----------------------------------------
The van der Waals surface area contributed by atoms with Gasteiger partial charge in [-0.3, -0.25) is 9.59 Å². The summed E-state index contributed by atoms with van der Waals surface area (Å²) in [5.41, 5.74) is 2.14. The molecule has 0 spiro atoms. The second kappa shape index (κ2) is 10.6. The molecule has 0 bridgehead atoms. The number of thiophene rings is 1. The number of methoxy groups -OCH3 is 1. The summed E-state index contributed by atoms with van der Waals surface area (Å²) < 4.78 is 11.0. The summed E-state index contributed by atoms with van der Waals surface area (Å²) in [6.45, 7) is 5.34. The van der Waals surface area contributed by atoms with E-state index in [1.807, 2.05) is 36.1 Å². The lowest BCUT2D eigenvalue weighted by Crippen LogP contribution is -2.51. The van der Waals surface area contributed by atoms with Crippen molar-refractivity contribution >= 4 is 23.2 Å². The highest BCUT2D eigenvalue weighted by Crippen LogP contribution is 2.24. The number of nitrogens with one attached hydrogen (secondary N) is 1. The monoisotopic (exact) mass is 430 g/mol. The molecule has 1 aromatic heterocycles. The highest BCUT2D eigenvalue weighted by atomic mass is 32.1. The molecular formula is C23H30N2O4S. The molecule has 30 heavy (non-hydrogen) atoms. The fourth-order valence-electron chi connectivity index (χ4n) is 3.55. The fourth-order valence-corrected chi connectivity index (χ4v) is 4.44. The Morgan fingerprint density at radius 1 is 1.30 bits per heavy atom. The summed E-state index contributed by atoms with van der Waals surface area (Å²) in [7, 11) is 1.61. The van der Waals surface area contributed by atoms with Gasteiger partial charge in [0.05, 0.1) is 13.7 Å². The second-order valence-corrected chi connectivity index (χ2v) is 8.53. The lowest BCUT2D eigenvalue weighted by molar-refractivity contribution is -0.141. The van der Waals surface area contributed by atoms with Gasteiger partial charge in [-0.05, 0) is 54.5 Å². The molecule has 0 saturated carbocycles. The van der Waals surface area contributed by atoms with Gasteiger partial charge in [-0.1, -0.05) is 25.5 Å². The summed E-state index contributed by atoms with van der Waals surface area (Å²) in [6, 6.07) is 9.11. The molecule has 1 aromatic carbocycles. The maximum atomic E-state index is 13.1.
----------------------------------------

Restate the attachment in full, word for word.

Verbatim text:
The van der Waals surface area contributed by atoms with Gasteiger partial charge in [-0.3, -0.25) is 9.59 Å². The summed E-state index contributed by atoms with van der Waals surface area (Å²) in [5.41, 5.74) is 2.14. The molecule has 0 spiro atoms. The second kappa shape index (κ2) is 10.6. The molecule has 0 bridgehead atoms. The number of thiophene rings is 1. The number of methoxy groups -OCH3 is 1. The summed E-state index contributed by atoms with van der Waals surface area (Å²) < 4.78 is 11.0. The summed E-state index contributed by atoms with van der Waals surface area (Å²) in [6.45, 7) is 5.34. The van der Waals surface area contributed by atoms with E-state index in [1.807, 2.05) is 36.1 Å². The lowest BCUT2D eigenvalue weighted by Crippen LogP contribution is -2.51. The van der Waals surface area contributed by atoms with Crippen molar-refractivity contribution >= 4 is 23.2 Å². The highest BCUT2D eigenvalue weighted by Crippen LogP contribution is 2.24. The number of nitrogens with one attached hydrogen (secondary N) is 1. The monoisotopic (exact) mass is 430 g/mol. The molecule has 1 aromatic heterocycles. The highest BCUT2D eigenvalue weighted by atomic mass is 32.1. The molecular formula is C23H30N2O4S. The molecule has 30 heavy (non-hydrogen) atoms. The fourth-order valence-electron chi connectivity index (χ4n) is 3.55. The fourth-order valence-corrected chi connectivity index (χ4v) is 4.44. The Morgan fingerprint density at radius 1 is 1.30 bits per heavy atom. The summed E-state index contributed by atoms with van der Waals surface area (Å²) in [7, 11) is 1.61. The van der Waals surface area contributed by atoms with Gasteiger partial charge in [0.05, 0.1) is 13.7 Å². The second-order valence-corrected chi connectivity index (χ2v) is 8.53. The lowest BCUT2D eigenvalue weighted by molar-refractivity contribution is -0.141. The van der Waals surface area contributed by atoms with Gasteiger partial charge in [-0.05, 0) is 54.5 Å². The molecule has 0 saturated carbocycles. The van der Waals surface area contributed by atoms with Gasteiger partial charge in [-0.1, -0.05) is 25.5 Å². The summed E-state index contributed by atoms with van der Waals surface area (Å²) in [6, 6.07) is 9.11. The molecule has 1 aromatic carbocycles. The maximum atomic E-state index is 13.1.